By Bob Morris October 31, 2011 Brandwashed: Tricks Companies Use to Manipulate Our Minds and Persuade Us to Buy Martin Lindstrom Crown Business (2011) What the most effective marketers know about consumers, how they know it, and why consumers should be concerned Others have shared their opinions of this book and their opinions certainly cover a wide spectrum. Some praise or criticize Martin Lindstrom’s writing stile, others praise or criticize his premises and conclusions, and still other praise or criticize both. I’m going to pass on the writing style and focus on what I consider to be among his most important points. Marketers face much greater challenges today than ever before in terms of attracting and then sustaining the attention of consumers who find themselves buried by “blizzards” of information conveyed by thousands of daily messages that create “clutter.” Lindstrom explains how marketers are responding to those challenges. First, they create or increase demand for what they offer with implicit rather than explicit tactics. Vance Packard wrote about “the hidden persuaders” in a book bearing that title, first published in 1957. In Brandwashed, Lindstrom examines what could be characterized as “the stealth persuaders.” For example, we learn that shoppers in American department stores who are exposed to Muzak with a slow tempo shop 18% longer and purchase 17% more than do those who shop in silence. However, in fast food restaurants, Muzak with much faster beats is played “to increase the rate at which a person chews.” Marketers are also making highly effective use of the latest technologies, notably functional magnetic resonance imaging (fMRI), to identify what consumers really want even if they don’t as yet know it. Electronic measurement of the brain (especially the functions of the subconscious mind) suggests reveals what does and doesn’t attract and retain attention, [...]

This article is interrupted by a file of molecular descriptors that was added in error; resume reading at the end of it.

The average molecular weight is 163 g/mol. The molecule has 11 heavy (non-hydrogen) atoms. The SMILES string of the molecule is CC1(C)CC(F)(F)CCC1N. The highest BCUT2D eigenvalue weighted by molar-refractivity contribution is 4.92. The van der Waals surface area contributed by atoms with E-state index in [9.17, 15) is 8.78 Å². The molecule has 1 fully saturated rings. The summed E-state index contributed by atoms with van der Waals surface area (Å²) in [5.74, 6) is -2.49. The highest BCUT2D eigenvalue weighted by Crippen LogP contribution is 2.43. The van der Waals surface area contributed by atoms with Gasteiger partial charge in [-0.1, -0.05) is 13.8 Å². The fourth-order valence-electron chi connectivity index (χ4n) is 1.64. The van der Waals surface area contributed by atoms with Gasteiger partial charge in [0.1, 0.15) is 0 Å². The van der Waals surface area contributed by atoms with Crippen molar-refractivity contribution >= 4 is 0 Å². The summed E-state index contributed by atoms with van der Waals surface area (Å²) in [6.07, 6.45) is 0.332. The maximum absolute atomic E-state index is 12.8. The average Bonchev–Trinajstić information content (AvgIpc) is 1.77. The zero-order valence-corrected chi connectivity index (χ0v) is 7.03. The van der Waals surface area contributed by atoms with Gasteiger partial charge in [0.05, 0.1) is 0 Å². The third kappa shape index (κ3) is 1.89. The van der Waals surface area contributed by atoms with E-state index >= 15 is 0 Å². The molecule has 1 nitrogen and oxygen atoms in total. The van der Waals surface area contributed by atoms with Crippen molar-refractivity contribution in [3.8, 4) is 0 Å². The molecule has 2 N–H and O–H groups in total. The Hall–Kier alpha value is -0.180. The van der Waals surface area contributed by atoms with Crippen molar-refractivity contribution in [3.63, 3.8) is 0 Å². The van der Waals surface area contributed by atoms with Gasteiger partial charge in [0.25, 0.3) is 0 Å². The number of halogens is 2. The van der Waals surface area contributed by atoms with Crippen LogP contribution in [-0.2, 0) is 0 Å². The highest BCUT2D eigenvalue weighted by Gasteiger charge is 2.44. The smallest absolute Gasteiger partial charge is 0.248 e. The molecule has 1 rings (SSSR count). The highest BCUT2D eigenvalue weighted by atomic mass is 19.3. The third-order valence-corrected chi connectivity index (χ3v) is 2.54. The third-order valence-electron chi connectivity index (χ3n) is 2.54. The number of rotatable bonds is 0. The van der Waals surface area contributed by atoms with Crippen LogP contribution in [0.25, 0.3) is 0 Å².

by Roger Dooley on 31 October, 2011 Most businesses wouldn’t question that it’s a good idea to resolve problems quickly to prevent erosion of their reputaton, but many don’t do a particularly good job of it. Even when it’s too late to fix the actual problem, an apology can mollify that customer and even result in reversal of the public criticism (see: Apologies Really DO Work). Martin Lindstrom, author of the best-selling Brandwashed, conducted a simple but telling experiment in a cooperative restaurant: We set up a table in the middle of the restaurant, and four actors were hired to pretend to be friends sharing the conviviality of a meal. They all ordered the soup, since it was the only starter on the menu, thus allowing an element of control. After breaking some bread and taking his first mouthful, one of the actors called for the waiter and proceeded to deliver a three-minute rant about the scalding temperature of the soup. As the soup continued to be served to the other tables, the complaints began rolling in. By the end of the dinner, 26% of the guests had made similar complaints. Each bowl had come from the same pot, so either they had extremely sensitive tongues or they had all been influenced by the initial complaint. [Emphasis added. From TIME Ideas: Monkey See, Monkey Buy.] The Nocebo Effect This isn’t unlike what is shown by research on medication side effects. Subjects given placebo pills with no pharmacological effects will often report experiencing the stated side effects of the “drug.” If people are told they may experience nausea, some actually will. The implication for brands and marketers is similar: if people have reason to expect problems with your product or service, perhaps due to the complaints of other customers in social media, [...]